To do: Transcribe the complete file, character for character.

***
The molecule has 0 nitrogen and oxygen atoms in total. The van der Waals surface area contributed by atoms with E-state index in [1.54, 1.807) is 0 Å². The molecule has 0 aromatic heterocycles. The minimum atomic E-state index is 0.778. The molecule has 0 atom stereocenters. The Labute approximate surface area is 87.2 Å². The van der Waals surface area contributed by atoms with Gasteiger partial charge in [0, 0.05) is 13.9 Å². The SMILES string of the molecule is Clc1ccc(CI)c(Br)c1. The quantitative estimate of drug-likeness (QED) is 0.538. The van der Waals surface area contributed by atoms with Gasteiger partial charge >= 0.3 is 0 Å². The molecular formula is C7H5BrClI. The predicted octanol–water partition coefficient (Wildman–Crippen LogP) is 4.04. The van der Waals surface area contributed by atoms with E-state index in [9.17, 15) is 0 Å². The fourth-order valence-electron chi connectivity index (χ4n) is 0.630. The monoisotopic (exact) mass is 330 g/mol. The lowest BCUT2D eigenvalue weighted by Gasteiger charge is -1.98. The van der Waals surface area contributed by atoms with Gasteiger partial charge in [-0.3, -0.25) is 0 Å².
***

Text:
The molecule has 0 nitrogen and oxygen atoms in total. The van der Waals surface area contributed by atoms with E-state index in [1.54, 1.807) is 0 Å². The molecule has 0 aromatic heterocycles. The minimum atomic E-state index is 0.778. The molecule has 0 atom stereocenters. The Labute approximate surface area is 87.2 Å². The van der Waals surface area contributed by atoms with Gasteiger partial charge in [0, 0.05) is 13.9 Å². The SMILES string of the molecule is Clc1ccc(CI)c(Br)c1. The quantitative estimate of drug-likeness (QED) is 0.538. The van der Waals surface area contributed by atoms with Gasteiger partial charge >= 0.3 is 0 Å². The molecular formula is C7H5BrClI. The predicted octanol–water partition coefficient (Wildman–Crippen LogP) is 4.04. The van der Waals surface area contributed by atoms with E-state index in [9.17, 15) is 0 Å². The fourth-order valence-electron chi connectivity index (χ4n) is 0.630. The monoisotopic (exact) mass is 330 g/mol. The lowest BCUT2D eigenvalue weighted by Gasteiger charge is -1.98. The van der Waals surface area contributed by atoms with Gasteiger partial charge in [-0.3, -0.25) is 0 Å².